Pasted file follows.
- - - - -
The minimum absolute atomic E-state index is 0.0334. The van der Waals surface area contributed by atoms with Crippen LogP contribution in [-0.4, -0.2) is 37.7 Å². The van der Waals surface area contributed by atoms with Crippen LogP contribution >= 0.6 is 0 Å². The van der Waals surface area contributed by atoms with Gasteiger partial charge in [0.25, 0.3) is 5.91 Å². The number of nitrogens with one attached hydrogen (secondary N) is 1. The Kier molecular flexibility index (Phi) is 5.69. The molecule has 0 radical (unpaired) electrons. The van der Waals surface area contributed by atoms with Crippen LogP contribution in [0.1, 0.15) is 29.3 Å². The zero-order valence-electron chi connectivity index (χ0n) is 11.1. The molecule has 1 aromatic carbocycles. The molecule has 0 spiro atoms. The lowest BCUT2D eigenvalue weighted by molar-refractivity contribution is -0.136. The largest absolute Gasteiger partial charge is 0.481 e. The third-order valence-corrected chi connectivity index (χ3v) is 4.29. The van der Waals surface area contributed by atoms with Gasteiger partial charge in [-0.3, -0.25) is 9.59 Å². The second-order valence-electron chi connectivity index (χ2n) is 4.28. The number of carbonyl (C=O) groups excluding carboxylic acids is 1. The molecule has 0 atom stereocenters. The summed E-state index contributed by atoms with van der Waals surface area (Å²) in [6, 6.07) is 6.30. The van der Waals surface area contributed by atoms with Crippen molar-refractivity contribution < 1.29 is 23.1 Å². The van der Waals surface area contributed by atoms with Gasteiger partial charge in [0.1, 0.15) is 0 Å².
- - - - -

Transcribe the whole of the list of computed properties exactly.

The minimum absolute atomic E-state index is 0.0334. The van der Waals surface area contributed by atoms with Crippen LogP contribution in [-0.4, -0.2) is 37.7 Å². The van der Waals surface area contributed by atoms with Crippen LogP contribution >= 0.6 is 0 Å². The van der Waals surface area contributed by atoms with Gasteiger partial charge in [0.25, 0.3) is 5.91 Å². The number of nitrogens with one attached hydrogen (secondary N) is 1. The Kier molecular flexibility index (Phi) is 5.69. The molecule has 0 radical (unpaired) electrons. The van der Waals surface area contributed by atoms with Crippen LogP contribution in [0.1, 0.15) is 29.3 Å². The zero-order valence-electron chi connectivity index (χ0n) is 11.1. The molecule has 1 aromatic carbocycles. The molecule has 0 spiro atoms. The lowest BCUT2D eigenvalue weighted by molar-refractivity contribution is -0.136. The largest absolute Gasteiger partial charge is 0.481 e. The third-order valence-corrected chi connectivity index (χ3v) is 4.29. The van der Waals surface area contributed by atoms with Gasteiger partial charge in [-0.3, -0.25) is 9.59 Å². The second-order valence-electron chi connectivity index (χ2n) is 4.28. The number of carbonyl (C=O) groups excluding carboxylic acids is 1. The molecule has 0 atom stereocenters. The summed E-state index contributed by atoms with van der Waals surface area (Å²) in [6, 6.07) is 6.30. The van der Waals surface area contributed by atoms with Crippen molar-refractivity contribution < 1.29 is 23.1 Å². The van der Waals surface area contributed by atoms with Gasteiger partial charge in [0.1, 0.15) is 0 Å².